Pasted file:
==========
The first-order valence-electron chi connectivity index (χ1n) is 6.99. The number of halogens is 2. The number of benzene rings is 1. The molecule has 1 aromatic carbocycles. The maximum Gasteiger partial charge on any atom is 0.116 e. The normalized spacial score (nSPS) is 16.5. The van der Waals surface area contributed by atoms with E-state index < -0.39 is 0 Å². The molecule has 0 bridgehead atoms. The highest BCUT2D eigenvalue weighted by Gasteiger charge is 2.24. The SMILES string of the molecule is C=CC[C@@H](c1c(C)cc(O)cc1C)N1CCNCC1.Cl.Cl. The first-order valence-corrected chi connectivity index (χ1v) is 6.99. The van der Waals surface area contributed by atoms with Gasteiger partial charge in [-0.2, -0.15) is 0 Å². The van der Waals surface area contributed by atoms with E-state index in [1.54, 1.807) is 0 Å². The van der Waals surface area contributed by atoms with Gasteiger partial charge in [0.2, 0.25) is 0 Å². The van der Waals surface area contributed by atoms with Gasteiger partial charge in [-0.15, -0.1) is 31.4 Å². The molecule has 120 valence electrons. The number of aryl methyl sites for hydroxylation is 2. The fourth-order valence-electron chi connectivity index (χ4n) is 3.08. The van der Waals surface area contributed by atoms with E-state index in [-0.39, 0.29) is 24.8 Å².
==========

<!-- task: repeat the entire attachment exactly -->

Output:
The first-order valence-electron chi connectivity index (χ1n) is 6.99. The number of halogens is 2. The number of benzene rings is 1. The molecule has 1 aromatic carbocycles. The maximum Gasteiger partial charge on any atom is 0.116 e. The normalized spacial score (nSPS) is 16.5. The van der Waals surface area contributed by atoms with E-state index < -0.39 is 0 Å². The molecule has 0 bridgehead atoms. The highest BCUT2D eigenvalue weighted by Gasteiger charge is 2.24. The SMILES string of the molecule is C=CC[C@@H](c1c(C)cc(O)cc1C)N1CCNCC1.Cl.Cl. The first-order valence-corrected chi connectivity index (χ1v) is 6.99. The van der Waals surface area contributed by atoms with Gasteiger partial charge in [-0.2, -0.15) is 0 Å². The van der Waals surface area contributed by atoms with E-state index in [1.54, 1.807) is 0 Å². The van der Waals surface area contributed by atoms with Gasteiger partial charge in [0.2, 0.25) is 0 Å². The van der Waals surface area contributed by atoms with Gasteiger partial charge in [-0.15, -0.1) is 31.4 Å². The molecule has 120 valence electrons. The number of aryl methyl sites for hydroxylation is 2. The fourth-order valence-electron chi connectivity index (χ4n) is 3.08. The van der Waals surface area contributed by atoms with E-state index in [-0.39, 0.29) is 24.8 Å².